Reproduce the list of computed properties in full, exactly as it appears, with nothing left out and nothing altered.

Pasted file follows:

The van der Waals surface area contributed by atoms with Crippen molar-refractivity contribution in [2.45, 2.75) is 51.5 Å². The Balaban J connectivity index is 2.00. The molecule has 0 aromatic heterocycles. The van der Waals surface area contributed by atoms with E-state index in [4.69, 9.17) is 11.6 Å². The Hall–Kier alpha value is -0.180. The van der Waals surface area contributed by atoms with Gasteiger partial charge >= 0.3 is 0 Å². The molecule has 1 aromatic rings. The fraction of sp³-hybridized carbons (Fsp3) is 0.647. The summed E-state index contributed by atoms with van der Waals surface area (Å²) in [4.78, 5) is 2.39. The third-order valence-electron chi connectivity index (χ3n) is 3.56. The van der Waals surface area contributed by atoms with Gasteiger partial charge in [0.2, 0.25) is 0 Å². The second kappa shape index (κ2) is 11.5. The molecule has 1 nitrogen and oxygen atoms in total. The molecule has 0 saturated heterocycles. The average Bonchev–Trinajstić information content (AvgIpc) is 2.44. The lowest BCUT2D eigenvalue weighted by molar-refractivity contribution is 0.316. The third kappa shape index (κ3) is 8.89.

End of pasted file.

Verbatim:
The van der Waals surface area contributed by atoms with Crippen molar-refractivity contribution in [2.45, 2.75) is 51.5 Å². The Balaban J connectivity index is 2.00. The molecule has 0 aromatic heterocycles. The van der Waals surface area contributed by atoms with E-state index in [4.69, 9.17) is 11.6 Å². The Hall–Kier alpha value is -0.180. The van der Waals surface area contributed by atoms with Gasteiger partial charge >= 0.3 is 0 Å². The molecule has 1 aromatic rings. The fraction of sp³-hybridized carbons (Fsp3) is 0.647. The summed E-state index contributed by atoms with van der Waals surface area (Å²) in [4.78, 5) is 2.39. The third-order valence-electron chi connectivity index (χ3n) is 3.56. The van der Waals surface area contributed by atoms with Gasteiger partial charge in [0.2, 0.25) is 0 Å². The second kappa shape index (κ2) is 11.5. The molecule has 1 nitrogen and oxygen atoms in total. The molecule has 0 saturated heterocycles. The average Bonchev–Trinajstić information content (AvgIpc) is 2.44. The lowest BCUT2D eigenvalue weighted by molar-refractivity contribution is 0.316. The third kappa shape index (κ3) is 8.89.